The torrid pace of innovation in the financial industry, especially in the mobile-payment sector, brings problems as well as opportunity. One of those problems is patent issues.
Patents are designed to protect the inventor from unauthorized use of intellectual property. Today’s financial services industry is much different than it was a decade ago, perhaps even five years ago, with the rise of mobile technology leading the upheaval. Start-ups use patents to attract investors and established businesses use patents to protect themselves from future infringement claims.
Mike Connor, an intellectual property (IP) lawyer with Alston&Bird, says that making matters more complicated are patent trolls, who file for patents and, when they are successful, sue companies using the patented technology. Defendants in recent years involving financial industry-related infringement complaints include Starbucks Corp., eBay/PayPal, Bank of the West and Capital One, he says.
Connor says the financial industry is traveling the same path as the mobile telecom industry in the 1990s: the rapid advances in technology, the race to corner markets with that technology, the protection of patents and the litigation for perceived or actual violations.
He says if a financial institution does not already have a patent plan, it must. If it invests in its own innovation, or uses another’s idea or product, what is its strategy?
“IP is much more valuable and prominent than it was just a few years ago,” he says. “I think any company doing business in this area needs to have a comprehensive IP plan, a way to plan to protect this investment. Also, they need to be cautious about others’ rights — work around it, pay for a license, or make a case that the right is invalid.”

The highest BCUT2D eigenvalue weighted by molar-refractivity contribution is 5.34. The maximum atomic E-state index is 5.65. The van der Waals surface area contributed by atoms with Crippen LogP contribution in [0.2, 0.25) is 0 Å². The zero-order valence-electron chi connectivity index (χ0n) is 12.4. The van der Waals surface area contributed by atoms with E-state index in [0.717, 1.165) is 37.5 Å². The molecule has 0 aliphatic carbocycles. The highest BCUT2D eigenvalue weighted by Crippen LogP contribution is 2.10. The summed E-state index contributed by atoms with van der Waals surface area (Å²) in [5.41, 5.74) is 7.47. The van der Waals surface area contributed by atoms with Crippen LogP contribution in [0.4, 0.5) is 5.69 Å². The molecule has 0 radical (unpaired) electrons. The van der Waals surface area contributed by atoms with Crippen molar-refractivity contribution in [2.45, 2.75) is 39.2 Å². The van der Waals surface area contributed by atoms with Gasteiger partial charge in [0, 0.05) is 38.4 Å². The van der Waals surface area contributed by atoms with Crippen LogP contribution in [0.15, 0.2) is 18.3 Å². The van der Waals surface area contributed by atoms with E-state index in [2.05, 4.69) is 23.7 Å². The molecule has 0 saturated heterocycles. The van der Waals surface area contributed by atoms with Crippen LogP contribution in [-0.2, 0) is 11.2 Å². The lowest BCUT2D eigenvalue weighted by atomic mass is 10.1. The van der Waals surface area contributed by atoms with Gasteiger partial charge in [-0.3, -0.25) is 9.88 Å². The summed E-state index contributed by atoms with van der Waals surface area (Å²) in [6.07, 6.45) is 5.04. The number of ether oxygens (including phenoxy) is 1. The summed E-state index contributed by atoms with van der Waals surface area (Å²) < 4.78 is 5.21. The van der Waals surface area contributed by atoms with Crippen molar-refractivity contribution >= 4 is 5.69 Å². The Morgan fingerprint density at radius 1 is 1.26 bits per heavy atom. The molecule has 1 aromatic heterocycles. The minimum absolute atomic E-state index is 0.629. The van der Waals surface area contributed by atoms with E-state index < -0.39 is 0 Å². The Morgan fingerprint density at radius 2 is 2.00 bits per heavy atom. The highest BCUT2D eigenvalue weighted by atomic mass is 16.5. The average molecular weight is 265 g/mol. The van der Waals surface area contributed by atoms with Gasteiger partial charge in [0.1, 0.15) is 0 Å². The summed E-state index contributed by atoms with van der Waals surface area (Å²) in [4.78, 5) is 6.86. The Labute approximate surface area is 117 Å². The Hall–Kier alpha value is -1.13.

For smaller companies with no budget for innovation, Connor says deals with vendors need to include indemnity provisions.
Aite Group senior analyst Nancy Atkinson says patent infringement has the potential to be a major issue in the financial industry. Is it worth it to settle with a plaintiff to avoid lengthy legal battles, or is there a cross-licensing deal to be made? Atkinson says the complications multiply in the financial industry because with many products, "you’re not necessarily inventing something you can put your hands on,” she says.
"Mostly it’s how a process gets done," she says, "and there are generally-accepted approaches to doing that in the industry, and sometimes people have tried to patent those in a way that seems rather false to people in the industry. The patent office is not full of folks who understand the financial industry.”